Specially tailored, ultrafast pulses of light can trigger neurons to fire and could one day help patients with light-sensitive circadian or mood problems, according to a new study in mice at the University of Illinois.
Chemists have used such carefully crafted light beams, called coherent control, to regulate chemical reactions, but this study is the first demonstration of using them to control function in a living cell. The study used optogenetic mouse neurons - that is, cells that had a gene added to make them respond to light. However, the researchers say the same technique could be used on cells that are naturally responsive to light, such as those in the retina.
"The saying, 'The eye is the window to the soul' has some merit, because our bodies respond to light. Photoreceptors in our retinas connect to different parts in the brain that control mood, metabolic rhythms and circadian rhythms," said Dr. Stephen Boppart, the leader of the study published in the journal Nature Physics. Boppart is an Illinois professor of electrical and computer engineering and of bioengineering, and also is a medical doctor.
The researchers used light to excite a light-sensitive channel in the membrane of neurons. When the channels were excited, they allowed ions through, which caused the neurons to fire.
While most biological systems in nature are accustomed to the continuous light from the sun, Boppart's team used a flurry of very short light pulses - less than 100 femtoseconds. This delivers a lot of energy in a short period of time, exciting the molecules to different energy states. Along with controlling the length of the light pulses, Boppart's team controls the order of wavelengths in each light pulse.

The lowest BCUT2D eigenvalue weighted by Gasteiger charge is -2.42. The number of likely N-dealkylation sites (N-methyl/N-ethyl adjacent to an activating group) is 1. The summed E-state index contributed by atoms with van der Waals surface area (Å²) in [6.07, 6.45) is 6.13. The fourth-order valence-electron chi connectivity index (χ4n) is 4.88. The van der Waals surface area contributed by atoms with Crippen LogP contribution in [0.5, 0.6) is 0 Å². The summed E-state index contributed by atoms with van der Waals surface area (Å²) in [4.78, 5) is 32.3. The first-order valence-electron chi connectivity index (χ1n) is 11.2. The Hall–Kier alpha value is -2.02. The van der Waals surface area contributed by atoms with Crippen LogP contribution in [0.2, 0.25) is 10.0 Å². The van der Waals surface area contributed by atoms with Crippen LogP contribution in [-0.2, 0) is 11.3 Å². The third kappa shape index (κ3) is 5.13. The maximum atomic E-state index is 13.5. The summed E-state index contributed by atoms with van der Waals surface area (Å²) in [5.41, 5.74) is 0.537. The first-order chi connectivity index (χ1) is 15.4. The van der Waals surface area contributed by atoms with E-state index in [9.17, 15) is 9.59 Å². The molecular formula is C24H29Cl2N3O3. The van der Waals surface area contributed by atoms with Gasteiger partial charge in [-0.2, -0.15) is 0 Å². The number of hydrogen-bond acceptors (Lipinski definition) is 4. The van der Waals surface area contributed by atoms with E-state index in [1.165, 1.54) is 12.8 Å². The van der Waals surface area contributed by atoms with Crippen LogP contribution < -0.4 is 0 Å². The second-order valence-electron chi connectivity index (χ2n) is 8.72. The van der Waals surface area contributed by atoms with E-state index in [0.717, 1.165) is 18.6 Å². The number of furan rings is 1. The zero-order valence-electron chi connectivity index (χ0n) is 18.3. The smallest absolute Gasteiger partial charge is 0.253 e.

"When you have an ultrashort or ultrafast pulse of light, there's many colors in that pulse. We can control which colors come first and how bright each color will be," Boppart said. "For example, blue wavelengths are much higher energy than red wavelengths. If we choose which color comes first, we can control what energy the molecule sees at what time, to drive the excitement higher or back down to the base line. If we create a pulse where the red comes before the blue, it's very different than if the blue comes before the red."
The researchers demonstrated using patterns of tailored light pulses to make the neurons fire in different patterns.
Boppart says coherent control could give optogenetics studies more flexibility, since changing properties of the light used can give researchers more avenues than having to engineer mice with new genes every time they want a different neuron behavior.
Outside of optogenetics, the researchers are working to test their coherent control technique with naturally light-responsive cells and processes - retinal cells and photosynthesis, for example.
"What we're doing for the very first time is using light and coherent control to regulate biological function. This is fundamentally more universal than optogenetics - that's just the first example we used," Boppart said. "Ultimately, this could be a gene-free, drug-free way of regulating cell and tissue function. We think there could be 'opto-ceuticals,' methods of treating patients with light."